A Twitter war has erupted between the DA's Natasha Mazonne and Magda Wierzycka, CEO of financial services company Sygnia (JSE: SYG).
The spat started after the DA tweeted that its leader, Mmusi Maimane, had asked to be allowed to ask an urgent question in President Cyril Ramaphosa's question and answer session in Parliament on Thursday.
The DA wants to know whether Ramaphosa "applied his mind rationally" to the appointment of the four ministers who received payments from his CR17 campaign for the ANC presidency.
But, Wierzycka responded and said she had a question for the DA.
"Mmusi, did you apply your mind to appointing Natasha Mazzone as shadow Minister of Public Enterprises? She approached me for a donation to DA prior to the elections. Cancelled when I said Sygnia doesn't donate to political parties. Enough. Put SA first! (sic)" reads the tweet.
But Mazonne did not take it lying down.
She said given all the "noise" Wierzycka made about wanting to fight state capture, she had indeed approached her.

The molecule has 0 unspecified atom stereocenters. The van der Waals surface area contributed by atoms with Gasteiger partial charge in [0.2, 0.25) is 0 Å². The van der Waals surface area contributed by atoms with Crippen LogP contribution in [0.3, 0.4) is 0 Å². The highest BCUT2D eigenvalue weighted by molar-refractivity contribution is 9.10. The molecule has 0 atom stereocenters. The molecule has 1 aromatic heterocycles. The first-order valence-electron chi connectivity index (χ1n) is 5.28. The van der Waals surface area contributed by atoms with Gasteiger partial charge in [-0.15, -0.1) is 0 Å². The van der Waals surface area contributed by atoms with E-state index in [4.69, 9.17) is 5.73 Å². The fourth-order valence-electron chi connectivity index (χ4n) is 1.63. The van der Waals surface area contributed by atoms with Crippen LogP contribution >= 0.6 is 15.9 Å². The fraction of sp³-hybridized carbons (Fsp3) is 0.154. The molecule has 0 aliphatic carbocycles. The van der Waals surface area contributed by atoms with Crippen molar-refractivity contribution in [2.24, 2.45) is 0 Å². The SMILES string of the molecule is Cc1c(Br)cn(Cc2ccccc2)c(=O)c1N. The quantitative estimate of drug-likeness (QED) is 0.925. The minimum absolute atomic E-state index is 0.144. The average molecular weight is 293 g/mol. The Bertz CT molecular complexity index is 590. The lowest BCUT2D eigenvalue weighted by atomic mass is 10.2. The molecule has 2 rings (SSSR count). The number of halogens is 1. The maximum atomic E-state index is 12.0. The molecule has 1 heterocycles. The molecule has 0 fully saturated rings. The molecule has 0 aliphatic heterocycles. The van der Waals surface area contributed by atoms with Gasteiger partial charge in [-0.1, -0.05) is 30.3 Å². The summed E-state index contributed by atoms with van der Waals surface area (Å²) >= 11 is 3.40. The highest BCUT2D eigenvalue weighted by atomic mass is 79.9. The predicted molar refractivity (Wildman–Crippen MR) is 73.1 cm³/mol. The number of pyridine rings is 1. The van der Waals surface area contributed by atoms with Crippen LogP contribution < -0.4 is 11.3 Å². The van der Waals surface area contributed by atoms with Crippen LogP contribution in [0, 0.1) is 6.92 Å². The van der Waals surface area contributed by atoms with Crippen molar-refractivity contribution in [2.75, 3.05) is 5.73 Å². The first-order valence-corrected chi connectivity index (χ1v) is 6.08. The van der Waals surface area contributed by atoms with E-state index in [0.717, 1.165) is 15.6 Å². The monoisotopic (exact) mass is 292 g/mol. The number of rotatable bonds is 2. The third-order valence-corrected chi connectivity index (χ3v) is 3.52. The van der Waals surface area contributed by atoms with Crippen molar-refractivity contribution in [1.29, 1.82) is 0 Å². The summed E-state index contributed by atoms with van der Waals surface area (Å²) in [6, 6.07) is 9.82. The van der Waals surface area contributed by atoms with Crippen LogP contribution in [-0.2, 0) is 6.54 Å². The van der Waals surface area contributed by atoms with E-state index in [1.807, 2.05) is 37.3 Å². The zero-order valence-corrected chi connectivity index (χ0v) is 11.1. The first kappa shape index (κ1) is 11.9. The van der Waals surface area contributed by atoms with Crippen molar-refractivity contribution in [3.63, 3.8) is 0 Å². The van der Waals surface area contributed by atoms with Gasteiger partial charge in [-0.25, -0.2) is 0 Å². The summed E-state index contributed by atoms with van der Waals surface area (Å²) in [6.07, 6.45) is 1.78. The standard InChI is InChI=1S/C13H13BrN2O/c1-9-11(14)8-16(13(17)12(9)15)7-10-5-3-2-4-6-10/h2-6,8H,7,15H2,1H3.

Wierzycka responded that neither she nor Sygnia donated to any political party or individual.
She also said the DA could not attack Ramaphosa when they were doing the same, adding that soliciting donations isn't illegal.
Wierzycka previously said donors to Ramaphosa's successful CR17 campaign had donated "...to stop corruption, reduce poverty and save SA from Zuma [ and the Guptas, etc", News24 reported.
The president and the CR17 campaign have been under increasing political and media scrutiny since Public Protector Busisiwe Mkhwebane released her report on the donation saga, which also looked at the CR17 trust account, donations received and how money was moved around.
Mkhwebane alluded to a scenario of state capture.
She said: "I wish to express my preliminary view that such a scenario, when looked at carefully, creates a situation of the risk of some sort of state capture by those donating these moneys to the campaign."
News24 revealed that leaked emails from the CR17 campaign showed that Ramaphosa had been consulted by his campaign managers on certain potential donors, despite consistent denials that he was involved in the fundraising efforts of the campaign.
The Sunday Independent reported that it had seen the campaign's bank records, as well as emails and financial statements, which identified the beneficiaries of the R1bn campaign fund.
Some of the funders to the CR17 campaign include eNCA director and owner of Hosken Consolidated Investments, Johnny Copelyn, who reportedly donated R2m, while former ABSA chief executive Maria Ramos reportedly donated R1m to one of the CR17 trust accounts.
Compiled by Jeanette Chabalala